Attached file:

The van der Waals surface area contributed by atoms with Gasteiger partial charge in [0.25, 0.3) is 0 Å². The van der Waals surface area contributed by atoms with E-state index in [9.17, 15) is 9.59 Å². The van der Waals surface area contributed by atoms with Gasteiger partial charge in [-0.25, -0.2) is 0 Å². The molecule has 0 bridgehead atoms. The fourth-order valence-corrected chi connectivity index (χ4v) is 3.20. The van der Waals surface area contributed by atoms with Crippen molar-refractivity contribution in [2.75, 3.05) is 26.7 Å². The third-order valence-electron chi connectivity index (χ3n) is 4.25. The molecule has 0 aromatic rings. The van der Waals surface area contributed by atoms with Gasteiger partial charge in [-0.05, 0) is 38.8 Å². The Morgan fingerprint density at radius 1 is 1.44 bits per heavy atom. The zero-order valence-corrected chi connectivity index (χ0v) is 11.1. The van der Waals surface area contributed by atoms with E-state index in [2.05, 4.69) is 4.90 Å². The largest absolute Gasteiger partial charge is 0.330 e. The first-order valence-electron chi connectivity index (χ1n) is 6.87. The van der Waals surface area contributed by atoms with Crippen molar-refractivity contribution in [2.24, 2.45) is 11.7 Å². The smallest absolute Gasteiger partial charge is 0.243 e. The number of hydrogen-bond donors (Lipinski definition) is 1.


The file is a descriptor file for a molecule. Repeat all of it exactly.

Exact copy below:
The van der Waals surface area contributed by atoms with Gasteiger partial charge in [0.25, 0.3) is 0 Å². The van der Waals surface area contributed by atoms with E-state index in [9.17, 15) is 9.59 Å². The van der Waals surface area contributed by atoms with Gasteiger partial charge in [-0.25, -0.2) is 0 Å². The molecule has 0 bridgehead atoms. The fourth-order valence-corrected chi connectivity index (χ4v) is 3.20. The van der Waals surface area contributed by atoms with Crippen molar-refractivity contribution in [2.75, 3.05) is 26.7 Å². The third-order valence-electron chi connectivity index (χ3n) is 4.25. The molecule has 0 aromatic rings. The van der Waals surface area contributed by atoms with Gasteiger partial charge in [-0.05, 0) is 38.8 Å². The Morgan fingerprint density at radius 1 is 1.44 bits per heavy atom. The zero-order valence-corrected chi connectivity index (χ0v) is 11.1. The van der Waals surface area contributed by atoms with E-state index in [2.05, 4.69) is 4.90 Å². The largest absolute Gasteiger partial charge is 0.330 e. The first-order valence-electron chi connectivity index (χ1n) is 6.87. The van der Waals surface area contributed by atoms with Crippen molar-refractivity contribution in [2.24, 2.45) is 11.7 Å². The smallest absolute Gasteiger partial charge is 0.243 e. The number of hydrogen-bond donors (Lipinski definition) is 1.